TCS Daily

Three Can't-Miss School Reforms

By Arnold Kling - August 24, 2006 12:00 AM

As we approach the start of another school year, it might be good to think about school reform. What follows are some ideas that do not require government action to be implemented. They only require common sense.

  1. External Examinations

Teachers should not be allowed to construct and grade their own exams. Instead, examination should be done by outsiders.

I teach AP statistics in high school. The AP curriculum in statistics is a good one, and the AP exam is tough but fair. It is more difficult to prepare students for an AP exam than to prepare them for the quizzes that I make up. However, the results on the AP provide a much more accurate and objective indication of how well the students are doing. The results certainly give me valuable feedback on how well I am doing as a teacher.

A simple way to separate the teacher from the exam is to exchange grading responsibilities. For example, have the teacher of "algebra 2" make up and grade the final exam given to the students taking "algebra 1" from a different teacher. Chances are, the algebra 2 teacher has a good idea of what it is really important for students to master in algebra 1.

When I was a student at Swarthmore College, students in the honors program took seminars in their junior and senior year. Their grades in these seminars were determined by professors from other colleges, who made up the exams based on the curriculum supplied by the Swarthmore professors.

Exterminal examinations would eliminate most of the incentives for grade inflation. Many professors face budgetary pressure to lure students into classes, and what students most want is the "easy A." With the standard practice, where professors make up their own exams, the students put pressure on the professor to make the course as easy as possible. If instead the exam were made up externally, then the pressure would be on the professor to teach the course rigorously.

  1. Interactive Textbooks on the Web

Traditional textbooks are expensive and many are not high quality. In statistics and economics, which are the subjects with which I am most familiar, we are starting to see web texts that are better than traditional textbooks. Carnegie-Mellon University's Online Learning Initiative does a very good job in statistics and in economics.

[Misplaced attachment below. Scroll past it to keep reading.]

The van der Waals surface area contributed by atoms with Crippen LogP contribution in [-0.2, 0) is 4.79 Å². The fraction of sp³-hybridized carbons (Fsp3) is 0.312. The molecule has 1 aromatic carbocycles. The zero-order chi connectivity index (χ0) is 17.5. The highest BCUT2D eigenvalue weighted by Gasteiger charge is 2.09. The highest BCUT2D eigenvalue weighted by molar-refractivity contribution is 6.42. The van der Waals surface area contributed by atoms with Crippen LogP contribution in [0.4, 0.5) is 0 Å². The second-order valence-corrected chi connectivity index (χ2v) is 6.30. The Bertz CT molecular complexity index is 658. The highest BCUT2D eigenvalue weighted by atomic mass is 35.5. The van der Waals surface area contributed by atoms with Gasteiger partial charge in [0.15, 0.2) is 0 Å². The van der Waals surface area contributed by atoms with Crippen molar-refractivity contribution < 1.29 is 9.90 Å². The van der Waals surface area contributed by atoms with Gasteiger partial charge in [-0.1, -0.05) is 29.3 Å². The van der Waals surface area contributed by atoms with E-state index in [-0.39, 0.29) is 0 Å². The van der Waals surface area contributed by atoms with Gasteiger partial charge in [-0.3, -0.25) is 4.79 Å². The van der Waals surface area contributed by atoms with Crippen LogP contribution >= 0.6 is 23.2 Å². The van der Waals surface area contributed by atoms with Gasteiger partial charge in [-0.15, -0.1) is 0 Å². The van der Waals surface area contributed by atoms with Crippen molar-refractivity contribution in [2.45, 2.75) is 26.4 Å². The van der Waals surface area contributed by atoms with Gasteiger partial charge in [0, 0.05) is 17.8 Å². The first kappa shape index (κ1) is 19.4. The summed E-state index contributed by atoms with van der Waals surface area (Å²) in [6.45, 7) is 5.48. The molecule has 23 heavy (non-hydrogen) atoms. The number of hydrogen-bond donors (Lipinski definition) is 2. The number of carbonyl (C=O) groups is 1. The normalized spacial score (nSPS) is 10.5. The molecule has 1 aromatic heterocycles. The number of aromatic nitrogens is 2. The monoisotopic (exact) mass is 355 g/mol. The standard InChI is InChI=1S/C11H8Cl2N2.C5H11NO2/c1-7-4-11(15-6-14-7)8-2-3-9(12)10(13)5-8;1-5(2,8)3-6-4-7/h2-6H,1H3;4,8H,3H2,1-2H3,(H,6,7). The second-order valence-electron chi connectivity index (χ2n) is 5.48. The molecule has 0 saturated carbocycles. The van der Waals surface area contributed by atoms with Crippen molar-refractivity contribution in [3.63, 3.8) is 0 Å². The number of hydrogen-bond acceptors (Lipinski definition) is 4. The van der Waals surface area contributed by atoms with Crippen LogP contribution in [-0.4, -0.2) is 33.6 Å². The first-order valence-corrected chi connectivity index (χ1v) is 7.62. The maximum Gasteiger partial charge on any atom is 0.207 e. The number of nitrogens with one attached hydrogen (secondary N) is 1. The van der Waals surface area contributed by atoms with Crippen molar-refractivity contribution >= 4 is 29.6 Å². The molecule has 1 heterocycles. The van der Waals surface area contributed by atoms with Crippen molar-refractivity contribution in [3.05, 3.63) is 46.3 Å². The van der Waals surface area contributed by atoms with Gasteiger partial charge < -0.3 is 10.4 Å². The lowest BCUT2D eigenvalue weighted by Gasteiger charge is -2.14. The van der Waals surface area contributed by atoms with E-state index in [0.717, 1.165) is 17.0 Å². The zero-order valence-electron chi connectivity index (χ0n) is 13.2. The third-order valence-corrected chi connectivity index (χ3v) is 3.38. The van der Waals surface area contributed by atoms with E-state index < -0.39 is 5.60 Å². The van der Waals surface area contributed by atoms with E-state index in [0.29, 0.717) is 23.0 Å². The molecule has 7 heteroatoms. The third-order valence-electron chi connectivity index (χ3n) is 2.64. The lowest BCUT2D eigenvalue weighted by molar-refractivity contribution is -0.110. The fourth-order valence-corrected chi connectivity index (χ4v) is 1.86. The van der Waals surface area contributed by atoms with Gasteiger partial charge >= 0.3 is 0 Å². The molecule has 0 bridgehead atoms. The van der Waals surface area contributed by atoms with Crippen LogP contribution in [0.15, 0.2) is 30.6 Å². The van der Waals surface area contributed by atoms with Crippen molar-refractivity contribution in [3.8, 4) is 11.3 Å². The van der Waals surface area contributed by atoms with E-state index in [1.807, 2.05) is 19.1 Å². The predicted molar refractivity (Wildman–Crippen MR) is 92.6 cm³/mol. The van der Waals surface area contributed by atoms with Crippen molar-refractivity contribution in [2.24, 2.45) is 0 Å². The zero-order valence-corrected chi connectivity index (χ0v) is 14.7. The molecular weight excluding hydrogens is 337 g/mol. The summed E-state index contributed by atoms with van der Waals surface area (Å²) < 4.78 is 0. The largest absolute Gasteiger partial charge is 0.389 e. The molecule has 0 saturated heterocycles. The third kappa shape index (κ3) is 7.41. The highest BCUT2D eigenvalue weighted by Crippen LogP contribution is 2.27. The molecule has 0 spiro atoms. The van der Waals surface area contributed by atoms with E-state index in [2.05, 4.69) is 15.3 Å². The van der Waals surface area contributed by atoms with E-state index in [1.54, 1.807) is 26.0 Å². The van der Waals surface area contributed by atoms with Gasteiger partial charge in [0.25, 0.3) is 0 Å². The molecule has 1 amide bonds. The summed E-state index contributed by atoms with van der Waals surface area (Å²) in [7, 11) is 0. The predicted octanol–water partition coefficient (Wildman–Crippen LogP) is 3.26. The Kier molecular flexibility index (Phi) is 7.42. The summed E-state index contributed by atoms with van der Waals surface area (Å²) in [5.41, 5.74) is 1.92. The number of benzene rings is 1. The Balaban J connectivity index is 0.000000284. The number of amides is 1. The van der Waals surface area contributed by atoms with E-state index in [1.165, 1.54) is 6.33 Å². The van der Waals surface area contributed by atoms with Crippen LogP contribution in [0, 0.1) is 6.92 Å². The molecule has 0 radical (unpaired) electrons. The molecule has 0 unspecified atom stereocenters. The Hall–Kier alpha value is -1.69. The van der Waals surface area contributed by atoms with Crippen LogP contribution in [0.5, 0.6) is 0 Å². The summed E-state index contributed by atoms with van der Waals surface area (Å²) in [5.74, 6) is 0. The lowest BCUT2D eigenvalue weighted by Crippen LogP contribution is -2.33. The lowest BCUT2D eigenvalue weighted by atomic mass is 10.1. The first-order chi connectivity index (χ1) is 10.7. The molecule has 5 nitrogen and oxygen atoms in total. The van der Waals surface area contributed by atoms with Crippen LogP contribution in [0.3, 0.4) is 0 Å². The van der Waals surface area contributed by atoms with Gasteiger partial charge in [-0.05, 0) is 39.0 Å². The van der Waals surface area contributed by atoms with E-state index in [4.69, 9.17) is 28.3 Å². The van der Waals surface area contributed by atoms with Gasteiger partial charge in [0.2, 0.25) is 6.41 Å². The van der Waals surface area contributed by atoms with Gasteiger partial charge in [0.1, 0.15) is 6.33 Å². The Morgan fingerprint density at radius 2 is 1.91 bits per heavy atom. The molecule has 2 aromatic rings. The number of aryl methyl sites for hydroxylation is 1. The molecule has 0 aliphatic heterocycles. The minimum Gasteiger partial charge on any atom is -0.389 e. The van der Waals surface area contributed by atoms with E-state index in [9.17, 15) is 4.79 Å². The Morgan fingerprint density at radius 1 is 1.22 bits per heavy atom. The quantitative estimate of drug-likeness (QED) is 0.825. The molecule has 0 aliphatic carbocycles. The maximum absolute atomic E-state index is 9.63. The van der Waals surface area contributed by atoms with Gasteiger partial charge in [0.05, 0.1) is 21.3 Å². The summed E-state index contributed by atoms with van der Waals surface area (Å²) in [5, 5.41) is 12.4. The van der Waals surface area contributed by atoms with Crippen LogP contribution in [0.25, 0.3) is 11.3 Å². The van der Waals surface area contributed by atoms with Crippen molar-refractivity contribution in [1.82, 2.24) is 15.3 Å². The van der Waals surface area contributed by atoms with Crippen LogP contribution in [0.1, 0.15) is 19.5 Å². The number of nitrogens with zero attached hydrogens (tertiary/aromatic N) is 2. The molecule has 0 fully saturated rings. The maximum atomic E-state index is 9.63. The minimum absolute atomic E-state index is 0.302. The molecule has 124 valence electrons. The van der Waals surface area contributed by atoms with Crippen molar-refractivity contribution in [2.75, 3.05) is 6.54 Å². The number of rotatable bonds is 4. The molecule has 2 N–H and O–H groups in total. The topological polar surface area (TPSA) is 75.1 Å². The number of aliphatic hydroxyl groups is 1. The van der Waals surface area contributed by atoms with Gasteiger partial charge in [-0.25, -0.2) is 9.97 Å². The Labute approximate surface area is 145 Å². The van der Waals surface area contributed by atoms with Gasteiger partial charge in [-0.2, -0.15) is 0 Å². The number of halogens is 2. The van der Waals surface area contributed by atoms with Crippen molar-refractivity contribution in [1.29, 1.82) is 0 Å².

What makes the web potentially superior is the opportunity to give students immediate feedback. As soon as a concept is introduced, a student can be asked to apply that concept to answer a question or solve a problem. This keeps students engaged and ensures that they master each lesson before moving on. The Carnegie-Mellon courses make use of these interactions, as do textbooks based on Aplia, a company started by Paul Romer, a highly-regarded Stanford economics professor.

The material available on the Web is rapidly improving. There are web sites whose sole purpose is to track the burgeoning field. For example, in economics and statistics, there is a web site called The Business Book Mall, with links to many free online textbooks in business, economics, and related mathematical subjects.

  1. Independent Study and Guided Study

The combination of interactive textbooks and standard external exams could facilitate independent study. The interactive textbook allows the student to learn without having to attend lectures. The external exams provide a way for students to prove that they have learned.

As a teacher, I believe that the interaction between teacher and student is very important. However, the traditional lecture is not the best format for interaction. Instead, a good teacher acts as a guide, helping students find the next interesting topic and offering feedback on the student's ideas. For many students, a combination of independent study and guided study may work better than the traditional lecture hall.

Arnold Kling is an adjunct scholar with the Cato Institute. He teaches "Economics for the Citizen" at George Mason University and also teaches Advanced Placement Statistics at the Melvin J. Berman Hebrew Academy of Greater Washington, DC.

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